Modeling historic data

To test some popular playoff axioms, I used ordinal logistic regression to estimate the probability that a team would win a given postseason series (in 4, 5, 6, or 7 games) or lose it (in 4, 5, 6, or 7 games). I examined the period from 2003 to 2017 during which the playoffs consisted of four rounds of seven-game series. For explanatory variables, I compared each team’s regular season performance with that of their playoff opponent. I evaluated the predictive power of various regular-season team stats based on model fit using cross validation.

After accounting for team quality, most of the regular-season stats I evaluated — pace, 3-point attempt rate, defensive rating — had negligible influence on postseason series outcomes. On the other hand, it did seem to help somewhat to have LeBron James on your team, though.

Is there an ideal way to distribute star power up and down a roster? Would three Betas be just as good as an Alpha-Beta-Gamma? To find out, I examined the history of NBA teams since 1980 in search of the ideal talent distribution for a championship roster. I used hierarchical clustering (hclust function in R) to group rosters with similar talent distributions.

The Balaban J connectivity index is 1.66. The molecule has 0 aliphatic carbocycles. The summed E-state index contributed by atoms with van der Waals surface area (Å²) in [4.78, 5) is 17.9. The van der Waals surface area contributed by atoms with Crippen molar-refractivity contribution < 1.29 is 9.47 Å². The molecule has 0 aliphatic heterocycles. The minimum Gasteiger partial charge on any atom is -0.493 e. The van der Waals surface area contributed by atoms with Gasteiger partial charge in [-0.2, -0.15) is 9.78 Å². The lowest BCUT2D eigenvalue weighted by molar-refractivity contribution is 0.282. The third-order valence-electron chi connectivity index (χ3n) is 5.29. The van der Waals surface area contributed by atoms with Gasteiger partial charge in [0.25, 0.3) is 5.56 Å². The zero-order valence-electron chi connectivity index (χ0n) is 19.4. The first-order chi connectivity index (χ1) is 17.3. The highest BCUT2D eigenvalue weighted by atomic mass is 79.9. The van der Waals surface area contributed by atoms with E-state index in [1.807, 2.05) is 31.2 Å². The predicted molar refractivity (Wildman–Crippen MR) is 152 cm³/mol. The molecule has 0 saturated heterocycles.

Then I modeled the probability of winning a championship based on regular-season team quality and talent-distribution group.

I found that, for a given level of overall team quality, an unbalanced roster was more likely to produce a championship than a balanced one.

For FiveThirtyEight I modeled NCAA tournament wins based on a team’s seed and KenPom net ratings and then looked at historic underachievement by good teams who played at a slow pace.  The graphics team helped me illustrate the impact of pace on teams expected to win two games or more.

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